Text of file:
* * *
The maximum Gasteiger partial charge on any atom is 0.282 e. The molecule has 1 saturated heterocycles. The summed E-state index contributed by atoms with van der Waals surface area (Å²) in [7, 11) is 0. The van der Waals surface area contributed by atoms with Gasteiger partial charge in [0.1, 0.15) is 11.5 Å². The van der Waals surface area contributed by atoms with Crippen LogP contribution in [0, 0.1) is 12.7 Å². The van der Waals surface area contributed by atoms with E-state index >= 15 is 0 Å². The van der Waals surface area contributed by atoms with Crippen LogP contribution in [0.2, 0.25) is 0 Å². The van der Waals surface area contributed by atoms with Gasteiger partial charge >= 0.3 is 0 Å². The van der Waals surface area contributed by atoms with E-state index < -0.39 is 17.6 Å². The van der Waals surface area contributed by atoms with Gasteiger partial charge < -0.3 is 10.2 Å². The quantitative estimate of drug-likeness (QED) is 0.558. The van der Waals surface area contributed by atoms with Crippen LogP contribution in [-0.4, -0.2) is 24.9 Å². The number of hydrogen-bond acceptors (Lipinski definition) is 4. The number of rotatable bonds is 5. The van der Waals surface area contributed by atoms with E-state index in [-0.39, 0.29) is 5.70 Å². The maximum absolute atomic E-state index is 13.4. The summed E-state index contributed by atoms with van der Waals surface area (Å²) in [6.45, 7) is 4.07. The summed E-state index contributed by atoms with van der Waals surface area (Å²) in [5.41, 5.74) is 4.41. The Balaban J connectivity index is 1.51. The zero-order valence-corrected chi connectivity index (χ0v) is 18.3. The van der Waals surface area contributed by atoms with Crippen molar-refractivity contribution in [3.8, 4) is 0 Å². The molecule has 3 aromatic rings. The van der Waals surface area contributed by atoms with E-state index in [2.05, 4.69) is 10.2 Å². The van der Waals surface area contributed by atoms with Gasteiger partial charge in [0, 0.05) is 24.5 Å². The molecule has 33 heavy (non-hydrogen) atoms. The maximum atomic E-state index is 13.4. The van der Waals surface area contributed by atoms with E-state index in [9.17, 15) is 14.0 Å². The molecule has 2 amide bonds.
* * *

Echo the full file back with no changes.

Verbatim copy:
The maximum Gasteiger partial charge on any atom is 0.282 e. The molecule has 1 saturated heterocycles. The summed E-state index contributed by atoms with van der Waals surface area (Å²) in [7, 11) is 0. The van der Waals surface area contributed by atoms with Gasteiger partial charge in [0.1, 0.15) is 11.5 Å². The van der Waals surface area contributed by atoms with Crippen LogP contribution in [0, 0.1) is 12.7 Å². The van der Waals surface area contributed by atoms with E-state index >= 15 is 0 Å². The van der Waals surface area contributed by atoms with Crippen LogP contribution in [0.2, 0.25) is 0 Å². The van der Waals surface area contributed by atoms with Gasteiger partial charge >= 0.3 is 0 Å². The van der Waals surface area contributed by atoms with E-state index < -0.39 is 17.6 Å². The van der Waals surface area contributed by atoms with Gasteiger partial charge < -0.3 is 10.2 Å². The quantitative estimate of drug-likeness (QED) is 0.558. The van der Waals surface area contributed by atoms with Crippen LogP contribution in [-0.4, -0.2) is 24.9 Å². The number of hydrogen-bond acceptors (Lipinski definition) is 4. The number of rotatable bonds is 5. The van der Waals surface area contributed by atoms with E-state index in [-0.39, 0.29) is 5.70 Å². The maximum absolute atomic E-state index is 13.4. The summed E-state index contributed by atoms with van der Waals surface area (Å²) in [6.45, 7) is 4.07. The summed E-state index contributed by atoms with van der Waals surface area (Å²) in [5.41, 5.74) is 4.41. The Balaban J connectivity index is 1.51. The zero-order valence-corrected chi connectivity index (χ0v) is 18.3. The van der Waals surface area contributed by atoms with Crippen molar-refractivity contribution in [3.8, 4) is 0 Å². The molecule has 3 aromatic rings. The van der Waals surface area contributed by atoms with E-state index in [2.05, 4.69) is 10.2 Å². The van der Waals surface area contributed by atoms with Gasteiger partial charge in [0, 0.05) is 24.5 Å². The molecule has 33 heavy (non-hydrogen) atoms. The maximum atomic E-state index is 13.4. The van der Waals surface area contributed by atoms with E-state index in [9.17, 15) is 14.0 Å². The molecule has 2 amide bonds.